Tuesday night’s debate was a frenetic free-for-all, with six candidates all trying to knock Democratic presidential front-runner Bernie Sanders off the course of claiming the party’s nomination.
But a series of narrower fights might have mattered even more, as everyone in the field vies to emerge as the lone challenger to Sanders with time running out: South Carolina’s primary is Saturday and Super Tuesday, when 14 states and American Samoa vote, is three days later.
Massachusetts Sen. Elizabeth Warren’s approach was clearest: precise, selective swings at Sanders; damn the torpedoes against former New York City Mayor Michael Bloomberg.
Former Vice President Joe Biden and billionaire businessman Tom Steyer fought over their records on race, courting a much narrower audience: the African American voters who will make up more than half the electorate in South Carolina.
Among Biden’s competitors in the moderate lane, former South Bend, Indiana, Mayor Pete Buttigieg tried to hammer Sanders all night — talking over his answers repeatedly in his most aggressive debate performance yet. And Minnesota Sen. Amy Klobuchar stayed above the fray, instead offering herself as an above-it-all alternative to the food fight viewers were watching.
Here are eight takeaways from the 10th Democratic presidential debate Tuesday night in Charleston:
1. Sanders gets front-runner treatment
Warren set the tone. Bloomberg followed, then Buttigieg, then Biden.
By the end of the first half-hour, everyone onstage had taken a whack at Sanders. Their aim was clear: knock him off his pedestal.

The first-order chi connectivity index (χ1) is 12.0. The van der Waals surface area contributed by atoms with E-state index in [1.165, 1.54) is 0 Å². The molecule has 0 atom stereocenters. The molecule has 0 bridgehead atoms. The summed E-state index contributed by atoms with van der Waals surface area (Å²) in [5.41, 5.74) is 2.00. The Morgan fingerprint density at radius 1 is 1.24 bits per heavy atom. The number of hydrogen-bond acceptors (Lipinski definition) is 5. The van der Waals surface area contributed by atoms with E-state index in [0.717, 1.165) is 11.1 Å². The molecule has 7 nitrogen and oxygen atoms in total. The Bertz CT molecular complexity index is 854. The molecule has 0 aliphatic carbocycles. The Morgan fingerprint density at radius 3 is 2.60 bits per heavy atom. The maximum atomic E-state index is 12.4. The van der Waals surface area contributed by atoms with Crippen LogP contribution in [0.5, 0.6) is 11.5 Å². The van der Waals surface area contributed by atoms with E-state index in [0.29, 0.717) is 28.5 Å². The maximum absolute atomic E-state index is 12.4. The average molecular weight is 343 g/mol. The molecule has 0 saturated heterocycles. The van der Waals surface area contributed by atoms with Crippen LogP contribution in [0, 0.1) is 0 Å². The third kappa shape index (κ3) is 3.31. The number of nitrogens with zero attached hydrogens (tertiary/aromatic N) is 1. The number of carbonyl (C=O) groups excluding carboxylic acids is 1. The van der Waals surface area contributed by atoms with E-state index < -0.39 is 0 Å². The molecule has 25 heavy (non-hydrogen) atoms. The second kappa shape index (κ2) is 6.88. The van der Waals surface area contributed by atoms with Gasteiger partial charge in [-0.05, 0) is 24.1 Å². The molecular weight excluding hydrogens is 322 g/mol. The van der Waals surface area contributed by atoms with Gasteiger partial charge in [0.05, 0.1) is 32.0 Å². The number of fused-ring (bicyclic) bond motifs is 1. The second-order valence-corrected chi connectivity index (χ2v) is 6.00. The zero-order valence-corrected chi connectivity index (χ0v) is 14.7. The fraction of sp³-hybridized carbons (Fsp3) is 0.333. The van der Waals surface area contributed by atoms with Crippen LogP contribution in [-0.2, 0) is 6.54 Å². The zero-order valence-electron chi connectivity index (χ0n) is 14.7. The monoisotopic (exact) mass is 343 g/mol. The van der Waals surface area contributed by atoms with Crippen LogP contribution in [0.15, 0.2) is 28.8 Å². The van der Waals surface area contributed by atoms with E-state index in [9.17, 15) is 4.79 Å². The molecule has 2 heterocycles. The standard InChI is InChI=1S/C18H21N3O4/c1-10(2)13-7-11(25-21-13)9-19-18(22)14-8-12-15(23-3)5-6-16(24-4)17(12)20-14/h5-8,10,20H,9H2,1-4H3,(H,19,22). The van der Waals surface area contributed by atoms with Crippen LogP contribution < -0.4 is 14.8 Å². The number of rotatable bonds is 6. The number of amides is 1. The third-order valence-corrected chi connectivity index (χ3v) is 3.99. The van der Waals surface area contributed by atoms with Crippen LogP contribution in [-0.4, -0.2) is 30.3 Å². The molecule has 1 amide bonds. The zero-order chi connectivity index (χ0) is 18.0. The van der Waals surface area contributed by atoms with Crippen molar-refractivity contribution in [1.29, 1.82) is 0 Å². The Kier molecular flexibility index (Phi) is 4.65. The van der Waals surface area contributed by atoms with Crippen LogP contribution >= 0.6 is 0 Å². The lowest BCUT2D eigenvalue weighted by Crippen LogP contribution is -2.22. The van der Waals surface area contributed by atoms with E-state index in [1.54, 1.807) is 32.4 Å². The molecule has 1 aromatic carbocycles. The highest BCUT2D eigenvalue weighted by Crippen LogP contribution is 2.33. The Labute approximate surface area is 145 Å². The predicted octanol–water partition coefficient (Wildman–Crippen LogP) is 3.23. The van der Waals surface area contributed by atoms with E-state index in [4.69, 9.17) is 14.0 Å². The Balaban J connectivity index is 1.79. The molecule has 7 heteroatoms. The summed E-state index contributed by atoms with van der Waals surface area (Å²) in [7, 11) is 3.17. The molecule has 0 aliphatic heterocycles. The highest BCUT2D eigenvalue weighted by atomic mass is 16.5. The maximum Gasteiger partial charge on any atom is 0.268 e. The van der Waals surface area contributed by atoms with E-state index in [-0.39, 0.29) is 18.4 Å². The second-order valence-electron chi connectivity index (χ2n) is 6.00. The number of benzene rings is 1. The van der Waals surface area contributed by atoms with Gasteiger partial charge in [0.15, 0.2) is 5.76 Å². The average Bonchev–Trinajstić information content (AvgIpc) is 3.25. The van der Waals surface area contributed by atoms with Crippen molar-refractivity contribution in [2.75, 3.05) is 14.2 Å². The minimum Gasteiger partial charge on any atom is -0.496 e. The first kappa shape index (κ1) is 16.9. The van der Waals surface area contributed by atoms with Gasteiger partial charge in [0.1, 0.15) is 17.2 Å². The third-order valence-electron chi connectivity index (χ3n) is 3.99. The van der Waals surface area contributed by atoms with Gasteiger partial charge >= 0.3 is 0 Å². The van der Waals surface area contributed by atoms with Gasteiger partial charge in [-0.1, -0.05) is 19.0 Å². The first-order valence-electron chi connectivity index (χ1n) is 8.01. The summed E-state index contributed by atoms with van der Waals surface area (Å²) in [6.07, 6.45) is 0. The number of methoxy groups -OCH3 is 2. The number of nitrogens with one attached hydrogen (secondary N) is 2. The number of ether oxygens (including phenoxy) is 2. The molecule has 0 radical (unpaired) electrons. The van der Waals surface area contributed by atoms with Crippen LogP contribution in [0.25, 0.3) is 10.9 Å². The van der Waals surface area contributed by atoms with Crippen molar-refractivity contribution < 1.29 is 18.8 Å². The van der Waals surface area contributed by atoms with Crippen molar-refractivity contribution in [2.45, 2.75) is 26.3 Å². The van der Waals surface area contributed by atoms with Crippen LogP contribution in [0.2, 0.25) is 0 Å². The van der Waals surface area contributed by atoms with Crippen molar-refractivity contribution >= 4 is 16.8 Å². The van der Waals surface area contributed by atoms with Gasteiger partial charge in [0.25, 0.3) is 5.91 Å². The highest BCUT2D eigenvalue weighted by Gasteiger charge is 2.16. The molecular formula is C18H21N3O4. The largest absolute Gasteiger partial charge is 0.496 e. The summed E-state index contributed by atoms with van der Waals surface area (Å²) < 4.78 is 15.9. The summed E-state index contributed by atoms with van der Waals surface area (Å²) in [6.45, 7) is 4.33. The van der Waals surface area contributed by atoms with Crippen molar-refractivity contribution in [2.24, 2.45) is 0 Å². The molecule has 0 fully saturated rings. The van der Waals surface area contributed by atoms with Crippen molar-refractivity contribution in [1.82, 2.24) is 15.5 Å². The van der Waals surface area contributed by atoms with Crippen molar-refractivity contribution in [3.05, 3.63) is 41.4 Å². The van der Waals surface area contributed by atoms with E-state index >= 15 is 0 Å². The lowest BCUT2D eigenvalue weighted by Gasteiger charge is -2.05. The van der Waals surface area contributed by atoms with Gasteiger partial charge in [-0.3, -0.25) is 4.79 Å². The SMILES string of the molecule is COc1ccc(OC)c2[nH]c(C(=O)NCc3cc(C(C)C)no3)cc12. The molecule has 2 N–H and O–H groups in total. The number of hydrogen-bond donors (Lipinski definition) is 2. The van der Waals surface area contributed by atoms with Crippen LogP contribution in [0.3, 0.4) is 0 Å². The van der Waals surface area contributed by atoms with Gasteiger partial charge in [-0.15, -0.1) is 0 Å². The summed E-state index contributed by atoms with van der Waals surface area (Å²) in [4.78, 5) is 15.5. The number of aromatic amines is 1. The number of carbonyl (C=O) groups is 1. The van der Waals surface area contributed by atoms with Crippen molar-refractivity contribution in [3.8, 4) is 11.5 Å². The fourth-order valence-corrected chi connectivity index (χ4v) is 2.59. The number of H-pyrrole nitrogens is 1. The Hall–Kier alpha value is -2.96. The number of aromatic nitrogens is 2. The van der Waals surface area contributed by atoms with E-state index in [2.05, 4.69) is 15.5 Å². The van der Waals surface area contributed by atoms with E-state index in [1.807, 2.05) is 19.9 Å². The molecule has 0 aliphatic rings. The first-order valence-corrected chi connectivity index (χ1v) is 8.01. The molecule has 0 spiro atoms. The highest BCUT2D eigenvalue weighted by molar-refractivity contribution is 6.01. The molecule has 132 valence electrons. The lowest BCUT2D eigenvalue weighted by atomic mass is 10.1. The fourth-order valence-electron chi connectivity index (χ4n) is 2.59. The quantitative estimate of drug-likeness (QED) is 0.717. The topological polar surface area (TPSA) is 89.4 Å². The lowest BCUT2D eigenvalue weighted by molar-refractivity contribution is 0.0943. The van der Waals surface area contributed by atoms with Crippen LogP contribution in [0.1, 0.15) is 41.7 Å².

Whether they hit the mark is another question.
Bloomberg said Sanders was a weak general election candidate, which is why “Russia is trying to get (him) elected.” Warren accused Sanders’ team of “trashing” her over her plan to pay for “Medicare for All.” Buttigieg scoffed at Sanders’ calls for political revolution when — in refusing to blow up the Senate filibuster — he won’t make “a rule change.” Biden again slammed Sanders over his votes against the Brady Act, which mandated a waiting period on handgun purchases.
2. Biden, Steyer fight for black voters
In Saturday’s primary in South Carolina, the most important constituency is African-American voters, who make up more than half the electorate and who Biden has called his “firewall” of support.
That reality turned the debate into a brawl between Biden and Steyer, who has made significant inroads with black voters after focusing his campaign on South Carolina more than any other state.
Biden lambasted Steyer for investing in private prisons.
“They hogtied young men in prison here in this state. They in fact made sure that in Georgia they did not have health care for the people that were being held,” Biden said.
“You wrote the crime bill,” Steyer shot back, referencing the 1994 legislation signed into law by former President Bill Clinton and noting that it had imposed stiff mandatory minimum sentences that had left hundreds of thousands of black and brown people in jail.
Steyer then talked about all the efforts he has made to end the private prison system in California and address systemic racism in the criminal justice system.
“Tommy come lately,” Biden quipped.
3. Warren offers herself as the safer version of Sanders
Warren has been quietly chipping away at Sanders for weeks. On Tuesday night, she showed her hand early on.
After talking up the Democratic Party’s progressive wing and its goals, sprinkling in some praise for Sanders, she began to explain why she was the better bet to turn those ideas into reality.